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If I have NAT or PAT applied on edge router, Would it matter if I use IP addresses from public block in my LAN? And how?

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    Are they from a block you own and that's routed to your LAN? Then it would possibly make sense and you do not need NAT to route the IPs. – allo May 3 at 11:30
  • No, well, not owned. I see you answer below. – NisaarDeenAzeem May 10 at 10:49
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EDITED

I'm assuming you're considering using an IP block that is not registered to you. Otherwise, skip to the last paragraph.

Besides being a very poor practice, if you use public addresses on your internal network, that means that you can never reach hosts that use those real addresses. You may think you'll never need to reach servers in some other part of the world, but you'd be surprised at how often that happens.

BTW, if you don't use NAT, you're essentially hijacking someone else's addresses, and your ISP may disconnect you from the Internet (among other things).

The RFC 1918 addresses (10.0.0.0/8, 172.16.0.0/12, and 192.168.0.0/16) should provide plenty of address space for your internal network.

If you are using your own IP block, then there's nothing wrong with using those addresses internally. It may possibly increase your security risks, but those can be mitigated by other means.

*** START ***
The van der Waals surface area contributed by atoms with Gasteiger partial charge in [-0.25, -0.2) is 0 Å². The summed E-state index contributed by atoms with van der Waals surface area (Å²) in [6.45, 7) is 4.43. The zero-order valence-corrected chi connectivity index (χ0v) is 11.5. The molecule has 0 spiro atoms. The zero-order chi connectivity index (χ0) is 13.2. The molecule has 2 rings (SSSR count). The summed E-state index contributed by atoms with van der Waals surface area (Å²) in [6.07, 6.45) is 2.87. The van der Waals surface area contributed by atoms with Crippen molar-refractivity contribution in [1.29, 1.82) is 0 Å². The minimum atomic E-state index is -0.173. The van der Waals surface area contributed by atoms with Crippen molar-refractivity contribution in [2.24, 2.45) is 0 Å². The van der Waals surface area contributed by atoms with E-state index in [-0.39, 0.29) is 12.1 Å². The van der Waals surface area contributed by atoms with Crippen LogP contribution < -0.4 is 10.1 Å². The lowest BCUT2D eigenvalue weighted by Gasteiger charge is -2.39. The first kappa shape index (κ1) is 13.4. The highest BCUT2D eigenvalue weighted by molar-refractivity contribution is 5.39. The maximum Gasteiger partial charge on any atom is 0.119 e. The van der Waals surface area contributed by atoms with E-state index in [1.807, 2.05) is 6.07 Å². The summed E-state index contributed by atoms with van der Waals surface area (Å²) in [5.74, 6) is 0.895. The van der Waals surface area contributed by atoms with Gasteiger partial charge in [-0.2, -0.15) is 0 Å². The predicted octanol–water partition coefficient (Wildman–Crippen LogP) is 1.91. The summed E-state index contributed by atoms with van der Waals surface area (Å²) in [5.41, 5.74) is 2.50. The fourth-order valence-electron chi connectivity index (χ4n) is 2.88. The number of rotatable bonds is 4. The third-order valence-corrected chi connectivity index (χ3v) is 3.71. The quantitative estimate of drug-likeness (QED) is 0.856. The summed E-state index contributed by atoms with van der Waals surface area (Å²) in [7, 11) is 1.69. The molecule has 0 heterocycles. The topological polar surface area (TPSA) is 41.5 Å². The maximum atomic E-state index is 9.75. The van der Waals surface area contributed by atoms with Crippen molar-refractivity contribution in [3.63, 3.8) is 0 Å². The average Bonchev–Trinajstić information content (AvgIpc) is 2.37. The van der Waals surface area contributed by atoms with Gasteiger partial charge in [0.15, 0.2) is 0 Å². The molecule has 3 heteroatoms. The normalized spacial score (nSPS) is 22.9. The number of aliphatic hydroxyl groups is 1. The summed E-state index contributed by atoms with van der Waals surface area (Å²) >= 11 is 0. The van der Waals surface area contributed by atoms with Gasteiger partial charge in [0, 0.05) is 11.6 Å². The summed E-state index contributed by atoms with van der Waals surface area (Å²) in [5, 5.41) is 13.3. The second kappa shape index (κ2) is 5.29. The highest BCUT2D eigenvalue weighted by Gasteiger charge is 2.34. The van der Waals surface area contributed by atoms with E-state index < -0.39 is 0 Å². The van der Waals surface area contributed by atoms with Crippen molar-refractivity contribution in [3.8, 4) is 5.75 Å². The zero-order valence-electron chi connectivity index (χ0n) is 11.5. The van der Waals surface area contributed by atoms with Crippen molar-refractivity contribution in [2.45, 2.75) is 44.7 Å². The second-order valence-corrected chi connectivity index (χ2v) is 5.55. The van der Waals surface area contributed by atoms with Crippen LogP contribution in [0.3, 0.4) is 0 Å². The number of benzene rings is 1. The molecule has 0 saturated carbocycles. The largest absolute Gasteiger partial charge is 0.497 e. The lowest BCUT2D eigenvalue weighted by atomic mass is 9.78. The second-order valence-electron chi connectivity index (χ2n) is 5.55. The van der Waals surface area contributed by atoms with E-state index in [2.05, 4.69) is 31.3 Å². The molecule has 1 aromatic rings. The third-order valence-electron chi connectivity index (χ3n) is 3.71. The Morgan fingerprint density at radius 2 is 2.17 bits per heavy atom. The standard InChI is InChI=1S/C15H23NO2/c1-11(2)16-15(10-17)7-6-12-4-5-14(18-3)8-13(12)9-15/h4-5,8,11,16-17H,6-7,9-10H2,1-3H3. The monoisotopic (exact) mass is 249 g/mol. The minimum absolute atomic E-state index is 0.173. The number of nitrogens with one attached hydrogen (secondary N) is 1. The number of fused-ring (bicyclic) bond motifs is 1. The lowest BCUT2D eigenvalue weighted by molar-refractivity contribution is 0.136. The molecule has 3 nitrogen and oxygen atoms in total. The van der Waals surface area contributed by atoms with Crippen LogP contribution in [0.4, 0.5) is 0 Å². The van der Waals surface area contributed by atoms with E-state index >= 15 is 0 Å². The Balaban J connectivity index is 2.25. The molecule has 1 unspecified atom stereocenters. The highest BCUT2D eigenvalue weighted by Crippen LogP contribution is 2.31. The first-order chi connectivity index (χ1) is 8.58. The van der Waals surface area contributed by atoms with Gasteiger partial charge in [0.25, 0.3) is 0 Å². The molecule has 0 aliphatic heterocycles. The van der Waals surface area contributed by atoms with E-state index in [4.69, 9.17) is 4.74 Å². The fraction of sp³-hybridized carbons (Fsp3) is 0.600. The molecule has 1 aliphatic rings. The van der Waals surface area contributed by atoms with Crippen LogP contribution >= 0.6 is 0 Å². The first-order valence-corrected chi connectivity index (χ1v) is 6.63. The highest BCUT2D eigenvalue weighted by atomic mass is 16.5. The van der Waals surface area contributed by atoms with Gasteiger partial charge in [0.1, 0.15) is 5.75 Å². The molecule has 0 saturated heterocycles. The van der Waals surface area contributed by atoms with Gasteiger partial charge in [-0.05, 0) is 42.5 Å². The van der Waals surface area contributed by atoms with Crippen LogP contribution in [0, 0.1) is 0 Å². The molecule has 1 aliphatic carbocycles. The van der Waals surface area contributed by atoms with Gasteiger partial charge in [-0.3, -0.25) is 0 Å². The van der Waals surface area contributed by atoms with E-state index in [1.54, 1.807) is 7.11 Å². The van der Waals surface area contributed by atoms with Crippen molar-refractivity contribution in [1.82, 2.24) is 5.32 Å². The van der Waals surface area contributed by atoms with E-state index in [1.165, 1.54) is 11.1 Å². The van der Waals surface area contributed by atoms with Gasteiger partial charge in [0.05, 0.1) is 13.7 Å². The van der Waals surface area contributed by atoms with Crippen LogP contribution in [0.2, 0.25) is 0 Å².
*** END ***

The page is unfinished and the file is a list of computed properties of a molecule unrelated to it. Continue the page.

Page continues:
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    Also note that non-RFC1918 addresses used inside your network wreak havoc with many security monitoring/intrusion detection systems. As far as the appliances are concerned, those are internet addresses which means those are internet originated packets bouncing around your LAN. Alarm bells ensue. – drxzcl May 2 at 20:42
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    There's also the issue of reverse DNS lookups. For example, if you gave one of your computers the IP address 172.217.14.196, it'll show up in various places with the name sea30s01-in-f4.1e100.net. – Mark May 2 at 20:52
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    Even if you use NAT, it's very possible to have a router/NAT/firewall configuration that will send your LAN packets using public addresses out to the internet. – mtraceur May 2 at 21:24
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    And of course, the fact that you can't access those hosts on the Internet is the reason it's a very poor practice. – immibis May 2 at 23:14
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    Although it's extremely unusual, there is a special case where this would be legitimate: your network has properly assigned "public" IP addresses and those are what you are using. And for some reason you're also using PAT/NAT, perhaps to cloak your internal structure, perhaps to merge with another organisation's addressing. I've never seen this, and don't expect to! – jonathanjo May 3 at 7:58
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It matters in the situation that you do not need/want to reach those public IPs used.

If you use such IPs and then you, for example, want to access a site that has one of the IPs, it will not work, because your IP will resolve locally instead of going through your edge router and forward.

My company also uses such a system (it was implemented this way to be able to connect to other partner locations via EIGRP) and the corresponding IPs are assigned to China, so things should be fine as the company does not deal anything directly with something in hosted in China.

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